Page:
This question already has an answer here:

Here's what MSDN has to say under When to Use Static Classes:

static class CompanyInfo
{
    public static string GetCompanyName() { return "CompanyName"; }
    public static string GetCompanyAddress() { return "CompanyAddress"; }
    //...
}

Use a static class as a unit of organization for methods not associated with particular objects. Also, a static class can make your implementation simpler and faster because you do not have to create an object in order to call its methods. It is useful to organize the methods inside the class in a meaningful way, such as the methods of the Math class in the System namespace.

To me, that example doesn't seem to cover very many possible usage scenarios for static classes. In the past I've used static classes for stateless suites of related functions, but that's about it. So, under what circumstances should (and shouldn't) a class be declared static?

marked as duplicate by Patrick Hofman c# Feb 5 '15 at 12:08

This question has been asked before and already has an answer. If those answers do not fully address your question, please ask a new question.

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    As a newbie in C#, it would be helpful to explain as to why this has been marked as a duplicate question of singleton vs static class and how does the two correlates with each other. – mr5 Jul 5 '17 at 4:10
  • mr5, singleton and static class is basicly the exact same thing. Singleton is a design pattern used in other languages to simulate a Static class, since other languages (like Java) don't have built in Static classes, so you have to rely on the Singleton design patter to create such class. The Static class is a class that can't be instantiated and can be directly used (like the Console class for example). tutorialspoint.com/design_pattern/singleton_pattern.htm if you check this, you will see that when you use the Singleton you are not creating a new instance... – Darkbound Jul 6 '17 at 21:37
  • ... you are using the one that was already created inside Singleton class, and you access it by the .getInstance() method. C# solves all of that by one simple keyword "static". – Darkbound Jul 6 '17 at 21:39
  • Singleton and Static classes are fundamentally exactly opposite things. One can be instantiated, the other is forbidden from being instantiated. – Ian Boyd Nov 20 '17 at 19:51

11 Answers 11

up vote 658 down vote accepted

I wrote my thoughts of static classes in an earlier Stack Overflow answer: Class with single method -- best approach?

I used to love utility classes filled up with static methods. They made a great consolidation of helper methods that would otherwise lie around causing redundancy and maintenance hell. They're very easy to use, no instantiation, no disposal, just fire'n'forget. I guess this was my first unwitting attempt at creating a service-oriented architecture - lots of stateless services that just did their job and nothing else. As a system grows however, dragons be coming.

Polymorphism

Say we have the method UtilityClass.SomeMethod that happily buzzes along. Suddenly we need to change the functionality slightly. Most of the functionality is the same, but we have to change a couple of parts nonetheless. Had it not been a static method, we could make a derivate class and change the method contents as needed. As it's a static method, we can't. Sure, if we just need to add functionality either before or after the old method, we can create a new class and call the old one inside of it - but that's just gross.

Interface woes

Static methods cannot be defined through interfaces for logic reasons. And since we can't override static methods, static classes are useless when we need to pass them around by their interface. This renders us unable to use static classes as part of a strategy pattern. We might patch some issues up by passing delegates instead of interfaces.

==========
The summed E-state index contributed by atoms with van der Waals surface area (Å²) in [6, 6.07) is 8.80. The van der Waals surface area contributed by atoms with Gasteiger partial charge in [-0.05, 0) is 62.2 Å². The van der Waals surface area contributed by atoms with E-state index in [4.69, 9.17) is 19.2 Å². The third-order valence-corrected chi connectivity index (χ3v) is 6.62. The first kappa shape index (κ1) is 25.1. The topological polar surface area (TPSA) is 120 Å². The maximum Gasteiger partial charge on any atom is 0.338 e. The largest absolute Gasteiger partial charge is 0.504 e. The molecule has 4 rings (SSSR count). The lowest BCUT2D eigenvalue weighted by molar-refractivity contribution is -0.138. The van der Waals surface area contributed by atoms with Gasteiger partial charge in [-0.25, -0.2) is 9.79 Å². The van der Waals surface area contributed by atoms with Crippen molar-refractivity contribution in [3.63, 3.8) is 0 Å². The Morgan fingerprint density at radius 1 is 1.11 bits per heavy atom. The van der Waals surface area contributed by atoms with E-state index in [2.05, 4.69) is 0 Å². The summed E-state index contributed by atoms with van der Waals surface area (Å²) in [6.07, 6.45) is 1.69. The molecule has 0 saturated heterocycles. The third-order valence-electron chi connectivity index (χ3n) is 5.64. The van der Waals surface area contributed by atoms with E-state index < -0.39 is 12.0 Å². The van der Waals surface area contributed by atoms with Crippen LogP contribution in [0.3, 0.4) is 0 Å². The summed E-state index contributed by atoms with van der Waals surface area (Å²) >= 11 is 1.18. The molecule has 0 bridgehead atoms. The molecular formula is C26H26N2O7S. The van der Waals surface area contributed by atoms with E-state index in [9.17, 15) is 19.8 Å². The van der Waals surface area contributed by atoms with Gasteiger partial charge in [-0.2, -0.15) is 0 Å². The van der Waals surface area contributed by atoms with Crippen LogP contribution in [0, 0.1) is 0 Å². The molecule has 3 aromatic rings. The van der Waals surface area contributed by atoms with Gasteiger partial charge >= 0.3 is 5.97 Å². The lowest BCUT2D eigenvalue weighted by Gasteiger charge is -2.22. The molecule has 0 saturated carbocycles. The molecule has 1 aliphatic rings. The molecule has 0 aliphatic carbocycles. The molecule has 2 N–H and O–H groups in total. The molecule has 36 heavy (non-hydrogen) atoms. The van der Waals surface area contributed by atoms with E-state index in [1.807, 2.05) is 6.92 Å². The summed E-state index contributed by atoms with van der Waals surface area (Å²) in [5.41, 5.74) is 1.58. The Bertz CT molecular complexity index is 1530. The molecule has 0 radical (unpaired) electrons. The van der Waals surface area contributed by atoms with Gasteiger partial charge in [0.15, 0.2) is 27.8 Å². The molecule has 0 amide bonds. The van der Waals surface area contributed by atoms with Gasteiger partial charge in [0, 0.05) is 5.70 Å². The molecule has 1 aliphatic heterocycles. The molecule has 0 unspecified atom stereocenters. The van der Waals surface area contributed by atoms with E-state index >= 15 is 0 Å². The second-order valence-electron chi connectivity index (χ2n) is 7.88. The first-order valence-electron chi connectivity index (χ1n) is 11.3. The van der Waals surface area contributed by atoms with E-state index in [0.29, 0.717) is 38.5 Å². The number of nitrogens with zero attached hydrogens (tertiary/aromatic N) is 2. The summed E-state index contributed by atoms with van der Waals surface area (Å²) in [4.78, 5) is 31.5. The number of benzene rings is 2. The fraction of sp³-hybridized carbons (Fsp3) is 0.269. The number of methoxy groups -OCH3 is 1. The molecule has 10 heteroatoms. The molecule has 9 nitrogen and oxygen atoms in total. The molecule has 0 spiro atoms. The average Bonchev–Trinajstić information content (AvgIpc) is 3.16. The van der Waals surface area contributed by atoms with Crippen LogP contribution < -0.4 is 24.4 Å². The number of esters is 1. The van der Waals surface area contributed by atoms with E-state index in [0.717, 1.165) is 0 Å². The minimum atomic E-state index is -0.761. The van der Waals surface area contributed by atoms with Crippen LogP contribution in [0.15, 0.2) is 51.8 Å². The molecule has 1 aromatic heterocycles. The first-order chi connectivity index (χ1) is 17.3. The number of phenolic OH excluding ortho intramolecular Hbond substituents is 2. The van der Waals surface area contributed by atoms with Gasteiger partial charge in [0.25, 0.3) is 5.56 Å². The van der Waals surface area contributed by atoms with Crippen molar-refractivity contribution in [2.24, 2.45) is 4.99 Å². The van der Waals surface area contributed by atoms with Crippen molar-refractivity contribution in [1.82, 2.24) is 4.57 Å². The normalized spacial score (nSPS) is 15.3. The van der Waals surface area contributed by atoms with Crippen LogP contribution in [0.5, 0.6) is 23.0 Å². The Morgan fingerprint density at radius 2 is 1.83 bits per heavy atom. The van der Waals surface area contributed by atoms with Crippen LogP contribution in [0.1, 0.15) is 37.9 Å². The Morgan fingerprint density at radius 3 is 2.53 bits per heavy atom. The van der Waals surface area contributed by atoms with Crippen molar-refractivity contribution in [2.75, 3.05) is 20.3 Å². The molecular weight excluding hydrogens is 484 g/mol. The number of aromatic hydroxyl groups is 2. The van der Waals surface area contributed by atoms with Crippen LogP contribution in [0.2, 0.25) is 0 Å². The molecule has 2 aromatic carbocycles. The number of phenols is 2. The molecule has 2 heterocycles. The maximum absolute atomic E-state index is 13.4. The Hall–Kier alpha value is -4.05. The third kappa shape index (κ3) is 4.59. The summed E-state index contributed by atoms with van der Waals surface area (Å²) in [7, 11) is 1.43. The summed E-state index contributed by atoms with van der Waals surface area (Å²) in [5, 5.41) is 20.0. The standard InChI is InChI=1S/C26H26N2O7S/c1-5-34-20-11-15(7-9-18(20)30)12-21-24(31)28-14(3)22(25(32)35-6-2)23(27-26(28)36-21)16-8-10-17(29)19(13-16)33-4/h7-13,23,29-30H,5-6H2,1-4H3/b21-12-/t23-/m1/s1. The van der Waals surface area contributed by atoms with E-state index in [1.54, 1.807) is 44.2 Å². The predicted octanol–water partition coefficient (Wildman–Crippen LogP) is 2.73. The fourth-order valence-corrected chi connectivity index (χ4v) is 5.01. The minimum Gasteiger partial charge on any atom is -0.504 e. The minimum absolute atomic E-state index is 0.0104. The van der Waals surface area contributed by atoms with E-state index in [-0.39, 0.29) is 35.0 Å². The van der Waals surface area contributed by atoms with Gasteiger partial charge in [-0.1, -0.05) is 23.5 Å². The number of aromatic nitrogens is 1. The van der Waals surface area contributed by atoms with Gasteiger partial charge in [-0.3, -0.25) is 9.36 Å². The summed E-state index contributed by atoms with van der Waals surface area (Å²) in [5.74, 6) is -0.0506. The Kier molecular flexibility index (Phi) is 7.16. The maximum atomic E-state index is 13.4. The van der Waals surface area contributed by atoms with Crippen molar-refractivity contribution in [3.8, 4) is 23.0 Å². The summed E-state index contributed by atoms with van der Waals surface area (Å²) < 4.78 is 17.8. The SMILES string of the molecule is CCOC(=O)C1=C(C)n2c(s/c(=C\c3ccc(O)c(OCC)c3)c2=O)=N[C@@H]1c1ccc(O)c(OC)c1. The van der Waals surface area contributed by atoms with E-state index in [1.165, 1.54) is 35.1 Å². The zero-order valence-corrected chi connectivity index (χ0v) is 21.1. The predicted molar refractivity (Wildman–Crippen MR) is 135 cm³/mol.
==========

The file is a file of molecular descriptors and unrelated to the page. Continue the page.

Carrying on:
Testing

This basically goes hand in hand with the interface woes mentioned above. As our ability of interchanging implementations is very limited, we'll also have trouble replacing production code with test code. Again, we can wrap them up, but it'll require us to change large parts of our code just to be able to accept wrappers instead of the actual objects.

Fosters blobs

As static methods are usually used as utility methods and utility methods usually will have different purposes, we'll quickly end up with a large class filled up with non-coherent functionality - ideally, each class should have a single purpose within the system. I'd much rather have a five times the classes as long as their purposes are well defined.

Parameter creep

To begin with, that little cute and innocent static method might take a single parameter. As functionality grows, a couple of new parameters are added. Soon further parameters are added that are optional, so we create overloads of the method (or just add default values, in languages that support them). Before long, we have a method that takes 10 parameters. Only the first three are really required, parameters 4-7 are optional. But if parameter 6 is specified, 7-9 are required to be filled in as well... Had we created a class with the single purpose of doing what this static method did, we could solve this by taking in the required parameters in the constructor, and allowing the user to set optional values through properties, or methods to set multiple interdependent values at the same time. Also, if a method has grown to this amount of complexity, it most likely needs to be in its own class anyway.

Demanding consumers to create an instance of classes for no reason

One of the most common arguments is: Why demand that consumers of our class create an instance for invoking this single method, while having no use for the instance afterwards? Creating an instance of a class is a very very cheap operation in most languages, so speed is not an issue. Adding an extra line of code to the consumer is a low cost for laying the foundation of a much more maintainable solution in the future. And finally, if you want to avoid creating instances, simply create a singleton wrapper of your class that allows for easy reuse - although this does make the requirement that your class is stateless. If it's not stateless, you can still create static wrapper methods that handle everything, while still giving you all the benefits in the long run. Finally, you could also make a class that hides the instantiation as if it was a singleton: MyWrapper.Instance is a property that just returns new MyClass();

Only a Sith deals in absolutes